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  • Scott Richter

Trading terminology – Part 1


Don’t be intimidated by foreign-sounding terminology. I can help, and besides… Making money is more important. Of course, you can certainly be a Money Maker without knowing all the terminology, but understanding what everything means will give you an edge. So, today, let’s have a look at three different terms that you might not fully understand if you’re brand new to trading.


One of the most common terms that you’ve probably heard is “bullish” or “bull market.” If you’re noticing that some stocks are rising in price, even without good reason, then the market is said to be a bull market – almost, but not exactly, like a bubble. People trading in a bull market are usually pretty optimistic about their trades, and sometimes, this can be a self-fulfilling prophecy. On the flipside of that coin is “bearish” or a “bear market.” But maybe we’ll save that term for another time.


For now, I’d rather explain “Market Cap” (short for “Market Capitalization”), since it’s such an important one, and I’m hearing it used more and more in the media every day. Basically, the term is used to measure a company’s (or a commodity’s) size in the market. To figure out a Market Cap, you simply multiply the stock price by the number of outstanding shares. As a recent example, there was a huge buzz surrounding Bitcoin (a commodity, not a company) when one “unit” or “coin” (rather than a “share,” since it’s not a stock) reached a price of $54,000 USD. Why so much hype for such a random number? Because when Bitcoin started trading at $54K, and there were 18.66 million Bitcoins in circulation, that’s when it crossed the trillion dollar Market Cap threshold, which is a huge milestone. 54,000 x 18,660,000 = 1.0076 trillion.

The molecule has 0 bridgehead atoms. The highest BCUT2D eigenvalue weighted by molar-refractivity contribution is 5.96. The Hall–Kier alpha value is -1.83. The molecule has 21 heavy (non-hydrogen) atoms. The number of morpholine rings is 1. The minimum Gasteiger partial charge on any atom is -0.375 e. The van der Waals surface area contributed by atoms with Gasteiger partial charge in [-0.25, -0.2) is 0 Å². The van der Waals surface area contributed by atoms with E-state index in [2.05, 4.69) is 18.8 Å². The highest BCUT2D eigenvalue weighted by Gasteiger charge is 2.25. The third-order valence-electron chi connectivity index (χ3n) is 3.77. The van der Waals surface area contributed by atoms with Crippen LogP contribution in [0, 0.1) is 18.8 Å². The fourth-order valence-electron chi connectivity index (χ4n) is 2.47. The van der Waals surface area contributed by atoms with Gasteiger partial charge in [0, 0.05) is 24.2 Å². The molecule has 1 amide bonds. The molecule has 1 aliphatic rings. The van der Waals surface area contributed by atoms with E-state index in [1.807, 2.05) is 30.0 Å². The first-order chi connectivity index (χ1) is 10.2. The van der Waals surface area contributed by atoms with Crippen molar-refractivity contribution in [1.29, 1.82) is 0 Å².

Another good term to know right now, in light of what happened recently with GameStop: “short squeeze.” As you may or may not know, the GME stock was down in the dumps for quite some time, and many traders thought it would continue to plummet, so they shorted it. But then, all of a sudden, people on Reddit rallied, started buying the stock at rapid rates, and the stock skyrocketed, much to the dismay of those who had been shorting it. I say “dismay” because everyone who shorted it had to cover their positions (in other words, they got “squeezed out” as they were shorting), and those people lost a ton of money. And then, even more people bought the stock, and it continued to rise (until many brokerage firms immorally – and possibly illegally – surprised everyone by not allowing them to buy GameStop stock for a period of time).


So, hopefully, you’re never find yourself on the wrong end of a short squeeze, and all of the companies you invest in will continue to see Market Caps rise in bullish markets. Did that last sentence make a little more sense now? I sure hope so. Either way, let’s all keep being Money Makers, and I’ll see you guys again soon on my YouTube channel.

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